Friday, April 30, 2021

"How stupid is American healthcare?"

Somehow I took this from Adrianna McIntyre as an irresistible challenge:

And so...

Wednesday, April 28, 2021

Free silver plans at incomes above 150% FPL

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The American Rescue Plan enacted last month radically though temporarily boosted premiums in the ACA marketplace. The premium paid by enrollees for the benchmark (second cheapest) silver plan is now set at $0 for enrollees with household incomes up to 150% of the Federal Poverty Level, and at 0-2% of income for enrollees with incomes in the 150-200% FPL range. That tops out at $43 per month for a single person with an income of $25,520.

Bronze plans are now available at zero premium to almost any enrollee with an income below 200% FPL (and to a fair number at higher incomes).  But bronze plan deductibles average $6,921.  At incomes up to 200% FPL, silver plans come with strong Cost Sharing Reduction (CSR), which brings deductibles down to an average of $177 for enrollees with incomes up to 150% FPL and $800 in the 150-200% FPL range. The contrast is similarly dramatic in annual out-of-pocket maximums, which usually top $8,000 in bronze plans. CSR brings them down to an average of $1189 at incomes up to 150% FPL and $2529 at 150-200% FPL. 

Prior to the subsidy boost, increasing numbers of enrollees with incomes below 200% FPL were selecting bronze plans, especially in the 150-200% FPL range, where benchmark silver topped out at $135/month for an individual (see The darker side of free bronze). The newly enhanced subsidies should reverse that trend. Still, even modest premiums are often experienced as steep at low incomes, and zero-premium plans remove administrative friction that deters some enrollees (arranging and executing on monthly premium payment can be surprisingly difficult).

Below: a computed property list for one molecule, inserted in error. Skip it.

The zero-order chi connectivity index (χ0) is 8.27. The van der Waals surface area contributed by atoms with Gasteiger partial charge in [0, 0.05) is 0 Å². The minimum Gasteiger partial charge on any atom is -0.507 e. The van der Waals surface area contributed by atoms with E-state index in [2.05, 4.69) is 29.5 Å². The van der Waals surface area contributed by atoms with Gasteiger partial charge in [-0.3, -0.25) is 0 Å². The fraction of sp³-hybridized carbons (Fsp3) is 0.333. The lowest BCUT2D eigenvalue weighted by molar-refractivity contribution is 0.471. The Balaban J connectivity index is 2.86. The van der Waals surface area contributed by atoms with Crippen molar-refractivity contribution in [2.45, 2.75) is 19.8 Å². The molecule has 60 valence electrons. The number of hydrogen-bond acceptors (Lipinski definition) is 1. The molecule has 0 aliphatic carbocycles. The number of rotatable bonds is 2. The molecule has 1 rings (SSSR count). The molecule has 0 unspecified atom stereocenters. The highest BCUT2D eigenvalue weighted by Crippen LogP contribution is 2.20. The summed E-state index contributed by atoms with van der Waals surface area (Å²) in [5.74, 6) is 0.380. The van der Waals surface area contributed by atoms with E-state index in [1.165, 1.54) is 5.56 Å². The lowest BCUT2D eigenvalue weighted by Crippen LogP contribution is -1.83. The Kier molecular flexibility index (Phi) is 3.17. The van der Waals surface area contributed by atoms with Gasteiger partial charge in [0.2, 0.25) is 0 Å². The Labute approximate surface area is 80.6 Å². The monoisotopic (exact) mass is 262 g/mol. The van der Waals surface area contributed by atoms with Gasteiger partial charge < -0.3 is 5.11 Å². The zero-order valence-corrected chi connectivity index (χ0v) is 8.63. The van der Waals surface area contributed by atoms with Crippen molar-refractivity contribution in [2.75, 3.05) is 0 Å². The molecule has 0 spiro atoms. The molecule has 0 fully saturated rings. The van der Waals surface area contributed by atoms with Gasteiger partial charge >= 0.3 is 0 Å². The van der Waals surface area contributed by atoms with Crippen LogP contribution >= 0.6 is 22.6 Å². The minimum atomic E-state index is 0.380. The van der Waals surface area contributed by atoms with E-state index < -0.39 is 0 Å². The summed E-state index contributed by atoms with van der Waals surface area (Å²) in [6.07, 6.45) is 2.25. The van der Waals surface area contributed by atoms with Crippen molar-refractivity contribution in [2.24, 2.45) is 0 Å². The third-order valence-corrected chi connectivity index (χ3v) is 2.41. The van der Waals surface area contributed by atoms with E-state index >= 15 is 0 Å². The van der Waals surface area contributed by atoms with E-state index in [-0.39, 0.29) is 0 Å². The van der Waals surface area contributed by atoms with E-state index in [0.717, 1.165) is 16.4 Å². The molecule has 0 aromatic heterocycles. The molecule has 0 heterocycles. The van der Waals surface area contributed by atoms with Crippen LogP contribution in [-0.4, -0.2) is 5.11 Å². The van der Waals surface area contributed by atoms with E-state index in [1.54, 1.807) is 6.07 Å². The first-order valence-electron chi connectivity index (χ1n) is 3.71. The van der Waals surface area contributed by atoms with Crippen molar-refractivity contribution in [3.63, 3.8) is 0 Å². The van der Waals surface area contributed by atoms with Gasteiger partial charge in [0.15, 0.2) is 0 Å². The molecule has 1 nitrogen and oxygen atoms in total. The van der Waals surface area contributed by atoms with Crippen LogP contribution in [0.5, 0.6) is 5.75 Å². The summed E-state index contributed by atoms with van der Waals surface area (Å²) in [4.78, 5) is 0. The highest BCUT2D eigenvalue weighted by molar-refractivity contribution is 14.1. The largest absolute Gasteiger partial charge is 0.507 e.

Thursday, April 22, 2021

The dark side of free bronze plans: Erosion of CSR silver enrollment accelerates

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While the 2021 Open Enrollment Report for the ACA marketplace released by CMS yesterday shows an overall increase in enrollment over 2020, the attendant Public Use Files show acceleration in a troubling trend: decreased selection of silver plans by enrollees with incomes below 200% of the Federal Poverty Level. Selecting bronze below that income threshold, as almost all who don't select silver plans do, means forgoing the strong Cost Sharing Reduction (CSR) that attaches to silver plans only. 

Silver Plan Selection at 100-200% FPL states


Total enrolled

Silver enrolled

Percent silver





















Source (all enrollment tables): CMS State-level Public Use Files. See note below.

For enrollees below the 200% FPL income threshold, silver plans are enhanced by strong Cost Sharing Reduction subsidies that sharply reduce out-of-pocket costs. CSR raises the actuarial value of a silver plan (the percentage of the average enrollee's medical costs allegedly* paid by the plan) to 94% for enrollees with incomes up to 150% FPL and to 87% for those with incomes in the (150-200% FPL) range.  Bronze plans have an actuarial value of approximately 60%. Here's how that difference translates into deductibles in the 36 states using the federal exchange,, according to the OE Report:

Wednesday, April 21, 2021

ACA 2.0 -- how's it going so far?